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Basic Functions

The adc package provides a handful of functions for developing flow-based covariates useful in regression-based pollutant load modeling. The primary package functions include:

  • bf_sep_lh() - uses the Lyne and Hollick filter to separate baseflow component from the quickflow component (Lyne and Hollick 1979). Baseflow/Total Flow provides a baseflow index that is an estimate of the contribution of slow flow to total streamflow. This index can be useful for capturing relationships of subsurface solutes and streamflow. The function implements the approach described by Ladson et al. (2013).

  • fa() - calculates the flow anomaly, or the difference in flow for the current time period (day, week, month, year, etc.) from a prior period (days, weeks, months, years, or complete flow record) (Vecchia et al. 2009). Positive values indicate the current period is wetter than the prior period. Zhang and Ball (2017) demonstrate the use of different time periods to account for long-term, mid-term, and short-term flow anomalies.

  • rate_of_change() - is the estimate of the current instantaneous rate of change in daily streamflow. This is essentially an estimate of the difference in streamflow at time \(T\) and \(T-1\) (Zhang and Ball 2017). Positive values mean streamflow is increasing and negative values mean streamflow is decreasing. This term can capture hysteresis effects in dissolved solutes and hydrograph limbs. This function estimates \(\frac{d Q}{d t}\) on the raw data or it will fit a cubic regression spline between date and discharge when the argument smooth = TRUE is used and return the derivative of the fitted function.

  • sdf() - the smooth discounted flow is an exponentially weighted average of streamflow values (Kuhnert et al. 2012). This captures the integrated effect of all past flows with higher weight assigned to more recent flows than those that occurred long ago.


All functions are intended to work on vectors of streamflow and Date/Time data. Each function will return a numeric vector the same length as the input arguments. An example dataset is provided:


## run the lyne and hollick baseflow seperation filter
baseflow <- bf_sep_lh(discharge = lavaca$Flow,
                      a = 0.975)
## calculate the baseflow index
bfi <- baseflow/lavaca$Flow

#> [1] 0.2336661 0.2458989 0.2579990 0.2327504 0.1922516 0.2004877

## calculate flow anomalies

#long term flow anomaly described in Zhang & Ball (2017)
ltfa <- fa(lavaca$Flow,
           dates = lavaca$Date,
           T_1 = "1 year",
           T_2 = "period",
           clean_up = TRUE,
           transform = "log10")
#> [1]         NA -0.7490517 -0.7490517 -0.7490517 -0.7329372 -0.7028938

## rate of change
dqdt <- rate_of_change(lavaca$Flow, lavaca$Date)
#> [1]  0.07163096 -0.01050499 -0.08719290 -0.15843278 -0.22422462 -0.28456842

## smooth discounted flow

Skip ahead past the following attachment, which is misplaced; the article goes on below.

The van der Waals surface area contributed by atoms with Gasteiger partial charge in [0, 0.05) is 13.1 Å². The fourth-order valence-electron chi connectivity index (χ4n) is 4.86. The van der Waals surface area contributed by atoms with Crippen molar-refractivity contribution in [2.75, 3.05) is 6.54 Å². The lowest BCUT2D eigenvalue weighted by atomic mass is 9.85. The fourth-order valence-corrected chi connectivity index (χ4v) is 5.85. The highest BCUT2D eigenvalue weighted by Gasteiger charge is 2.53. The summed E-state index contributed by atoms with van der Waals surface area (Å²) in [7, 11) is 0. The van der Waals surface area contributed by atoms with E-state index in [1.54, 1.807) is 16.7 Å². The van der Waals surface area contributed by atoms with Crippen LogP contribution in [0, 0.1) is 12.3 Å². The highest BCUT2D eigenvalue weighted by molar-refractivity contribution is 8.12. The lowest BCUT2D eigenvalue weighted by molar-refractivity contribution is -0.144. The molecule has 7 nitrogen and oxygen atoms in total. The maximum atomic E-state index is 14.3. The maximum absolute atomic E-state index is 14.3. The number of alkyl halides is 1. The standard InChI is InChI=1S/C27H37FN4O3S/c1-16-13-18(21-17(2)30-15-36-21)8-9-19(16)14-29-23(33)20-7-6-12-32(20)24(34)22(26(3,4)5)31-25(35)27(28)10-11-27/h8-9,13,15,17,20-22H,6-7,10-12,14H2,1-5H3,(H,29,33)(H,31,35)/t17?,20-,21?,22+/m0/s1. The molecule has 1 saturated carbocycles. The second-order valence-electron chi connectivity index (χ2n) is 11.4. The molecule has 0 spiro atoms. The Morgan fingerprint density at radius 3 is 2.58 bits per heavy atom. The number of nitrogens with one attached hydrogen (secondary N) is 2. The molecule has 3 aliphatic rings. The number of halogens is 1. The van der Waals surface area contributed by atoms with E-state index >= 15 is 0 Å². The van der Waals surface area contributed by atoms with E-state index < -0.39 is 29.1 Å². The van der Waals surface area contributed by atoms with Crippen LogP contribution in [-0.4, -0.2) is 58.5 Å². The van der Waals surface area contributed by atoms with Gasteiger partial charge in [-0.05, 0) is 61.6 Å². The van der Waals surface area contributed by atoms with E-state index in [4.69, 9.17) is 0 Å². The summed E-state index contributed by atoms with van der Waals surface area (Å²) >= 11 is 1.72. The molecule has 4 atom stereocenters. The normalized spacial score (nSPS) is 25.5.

ma <- sdf(lavaca$Flow, delta=0.95)
#> [1] 7.5000 7.5000 7.5000 7.5600 7.7320 7.8954

Tidy Workflow

These functions can also be used in a tidy workflow:


## create new column variable
lavaca |> 
  mutate(baseflow = bf_sep_lh(Flow, a = 0.975),
         ltfa = fa(Flow, Date, T_1 = "1 year",
                   T_2 = "period", clean_up = TRUE,
                   transform = "log10"),
         dqdt = rate_of_change(Flow, Date),
         ma = sdf(Flow)) |> 
  filter(Date >= as.Date("2004-01-01") & Date <= as.Date("2005-12-31"))-> df


## we are going to create a function to do this
plot_columns <- function(data, column, x_axis) {
  ggplot(data, aes_string(x = x_axis, y = column)) +
    geom_line(color = "steelblue") +
    labs(x = "Date", y = column) +

## apply the function to each variable
plots <- lapply(c("Flow", "baseflow", "ltfa", "dqdt", "ma"),
                data = df,
                x_axis = "Date")

## use patchwork to put these all together
plots[[1]] / (plots[[2]] + plots[[3]]) / (plots[[4]] + plots[[5]])


Kuhnert, P.M., Henderson, B.L., Lewis, S.E., Bainbridge, Z.T., Wilkinson, S.N., and Brodie, J.E. 2012. Quantifying total suspended sediment export from the Burdekin River catchment using the loads regression estimator tool. Water Resources Research 48 (4).
Ladson, A.R., Brown, R., Neal, B., and Nathan, R. 2013. A standard approach to baseflow seperation using the Lyne and Hollick filter. Australasian Journal of Water Resources 17 (1): 25–34.
Lyne, V., and Hollick, M. 1979. Stochastic time-variable rainfall runoff modelling. In, 79:89–93. Barton, Australia.
Vecchia, A.V., Gilliom, R.J., Sullivan, D.J., Lorenz, D.L., and Martin, J.D. 2009. Trends in Concentrations and Use of Agricultural Herbicides for Corn Belt Rivers, 1996−2006. Environmental Science & Technology 43 (24): 9096–9102.
Zhang, Q., and Ball, W.P. 2017. Improving riverine constituent concentration and flux estimation by accounting for antecedent discharge conditions. Journal of Hydrology 547 (April): 387–402.